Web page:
Article

Safety and immunogenicity of a high dosage trivalent influenza vaccine among elderly subjects

Baylor College of Medicine, One Baylor Plaza, MS: BCM280, Houston, TX 77030, United States.
Vaccine (Impact Factor: 3.49). 12/2007; 25(44):7656-63. DOI: 10.1016/j.vaccine.2007.08.042
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ABSTRACT To improve immune responses to influenza vaccine, a trivalent inactivated vaccine containing 60 microg of the HA of each component (A/H3N2, A/H1N1, B) was compared to a licensed vaccine containing 15 microg of the HA of each. More local and systemic reactions were reported by subjects given the high dosage but only local pain and myalgias were significantly increased. The high dosage vaccine induced a higher frequency of serum antibody increases (> or =4-fold) in both hemagglutination-inhibiting (HAI) and neutralization tests for all three vaccine viruses in the total group as well as subjects vaccinated and those not vaccinated the previous year. Mean titers of antibody attained, the magnitude of antibody increases and the frequencies of persons with final HAI antibody titers > or =1:32, > or =1:64, and > or =1:128 were all greater for the high dosage group in both serologic tests, for all groups, and for all vaccine viruses. These increased immune responses should provide increased protection against influenza in the elderly.

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Available from: Wilbur H Chen, Aug 21, 2015
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    • "No clinically relevant differences in reactions or AEs were detected between the ID and IM vaccines, and there were no obvious safety concerns for any of the vaccines. As expected and as described in previous studies [18] [25] [26], solicited injection-site and systemic reactions were more common in older adults receiving HD vaccine than in those receiving SD vaccine . Nevertheless, most of these reactions were self-limited and of short duration. "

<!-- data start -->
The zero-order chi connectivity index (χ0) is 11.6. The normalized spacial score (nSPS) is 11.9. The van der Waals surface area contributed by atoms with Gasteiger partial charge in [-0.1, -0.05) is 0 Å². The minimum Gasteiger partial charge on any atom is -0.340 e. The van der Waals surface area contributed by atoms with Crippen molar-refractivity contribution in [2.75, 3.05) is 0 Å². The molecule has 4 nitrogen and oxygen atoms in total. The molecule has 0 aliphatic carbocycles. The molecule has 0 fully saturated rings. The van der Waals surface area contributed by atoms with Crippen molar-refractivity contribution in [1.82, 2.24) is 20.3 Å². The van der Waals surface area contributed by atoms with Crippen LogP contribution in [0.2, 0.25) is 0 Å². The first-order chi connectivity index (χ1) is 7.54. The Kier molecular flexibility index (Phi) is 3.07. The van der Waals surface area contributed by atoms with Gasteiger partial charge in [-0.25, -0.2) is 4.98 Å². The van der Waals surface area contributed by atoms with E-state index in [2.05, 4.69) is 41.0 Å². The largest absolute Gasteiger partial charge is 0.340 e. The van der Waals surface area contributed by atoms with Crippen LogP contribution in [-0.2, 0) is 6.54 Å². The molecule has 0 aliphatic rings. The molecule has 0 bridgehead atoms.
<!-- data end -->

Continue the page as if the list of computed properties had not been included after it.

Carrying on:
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    ABSTRACT: We conducted a randomized, controlled, multicenter, phase II study to evaluate the immunogenicity and safety of an investigational intradermal (ID) trivalent influenza vaccine (TIV) and a high-dose (HD) intramuscular (IM) TIV in older adults (≥65 years of age). Older adult subjects were immunized with ID vaccine containing either 15μg hemagglutinin (HA)/strain (n=636) or 21μg HA/strain (n=634), with HD IM vaccine containing 60μg HA/strain (n=320), or with standard-dose (SD) IM vaccine (Fluzone(®); 15μg HA/strain; n=319). For comparison, younger adults (18-49 years of age) were immunized with SD IM vaccine. In older adults, post-vaccination geometric mean titers induced by the ID vaccines were superior to those induced by the SD IM vaccine for the A/H1N1 and A/H3N2 strains and non-inferior for the B strain. Seroconversion rates induced by the ID vaccines were superior to those induced by the SD IM vaccine in older adults for the A/H1N1 and B strains and non-inferior for the A/H3N2 strain. Results did not differ significantly for the two ID vaccine dosages. Post-vaccination geometric mean titers, seroconversion rates, and most seroprotection rates were significantly higher in HD vaccine recipients than in older adult recipients of the SD IM or ID vaccines and, for most measures, were comparable to those of younger adult SD IM vaccine recipients. Injection-site reactions, but not systemic reactions or unsolicited adverse events, were more common with the ID vaccines than with the IM vaccines. No treatment-related serious adverse events were reported. This study demonstrated that: (1) the ID and HD vaccines were well-tolerated and more immunogenic than the SD IM vaccine in older adults; (2) the HD vaccine was more immunogenic than the ID vaccines in older adults; and (3) the HD vaccine in older adults and the SD IM vaccine in younger adults elicited comparable antibody responses (ClinicalTrials.gov identifier no.: NCT00551031).
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